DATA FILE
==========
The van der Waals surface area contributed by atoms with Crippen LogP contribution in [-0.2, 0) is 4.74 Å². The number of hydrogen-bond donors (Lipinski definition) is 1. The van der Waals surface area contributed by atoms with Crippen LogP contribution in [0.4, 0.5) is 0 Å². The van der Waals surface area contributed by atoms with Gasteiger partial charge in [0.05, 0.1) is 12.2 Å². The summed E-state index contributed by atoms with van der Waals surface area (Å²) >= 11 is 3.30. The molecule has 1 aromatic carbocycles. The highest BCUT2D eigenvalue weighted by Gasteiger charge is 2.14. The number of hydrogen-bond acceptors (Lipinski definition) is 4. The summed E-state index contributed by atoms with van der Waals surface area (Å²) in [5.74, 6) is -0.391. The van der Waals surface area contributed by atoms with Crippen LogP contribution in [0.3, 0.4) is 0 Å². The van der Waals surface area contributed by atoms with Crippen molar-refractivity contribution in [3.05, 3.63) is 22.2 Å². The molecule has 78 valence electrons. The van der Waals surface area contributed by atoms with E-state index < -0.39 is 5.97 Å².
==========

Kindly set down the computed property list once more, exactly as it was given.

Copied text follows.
The van der Waals surface area contributed by atoms with Crippen LogP contribution in [-0.2, 0) is 4.74 Å². The number of hydrogen-bond donors (Lipinski definition) is 1. The van der Waals surface area contributed by atoms with Crippen LogP contribution in [0.4, 0.5) is 0 Å². The van der Waals surface area contributed by atoms with Gasteiger partial charge in [0.05, 0.1) is 12.2 Å². The summed E-state index contributed by atoms with van der Waals surface area (Å²) >= 11 is 3.30. The molecule has 1 aromatic carbocycles. The highest BCUT2D eigenvalue weighted by Gasteiger charge is 2.14. The number of hydrogen-bond acceptors (Lipinski definition) is 4. The summed E-state index contributed by atoms with van der Waals surface area (Å²) in [5.74, 6) is -0.391. The van der Waals surface area contributed by atoms with Crippen LogP contribution in [0.3, 0.4) is 0 Å². The van der Waals surface area contributed by atoms with Crippen molar-refractivity contribution in [3.05, 3.63) is 22.2 Å². The molecule has 78 valence electrons. The van der Waals surface area contributed by atoms with E-state index < -0.39 is 5.97 Å².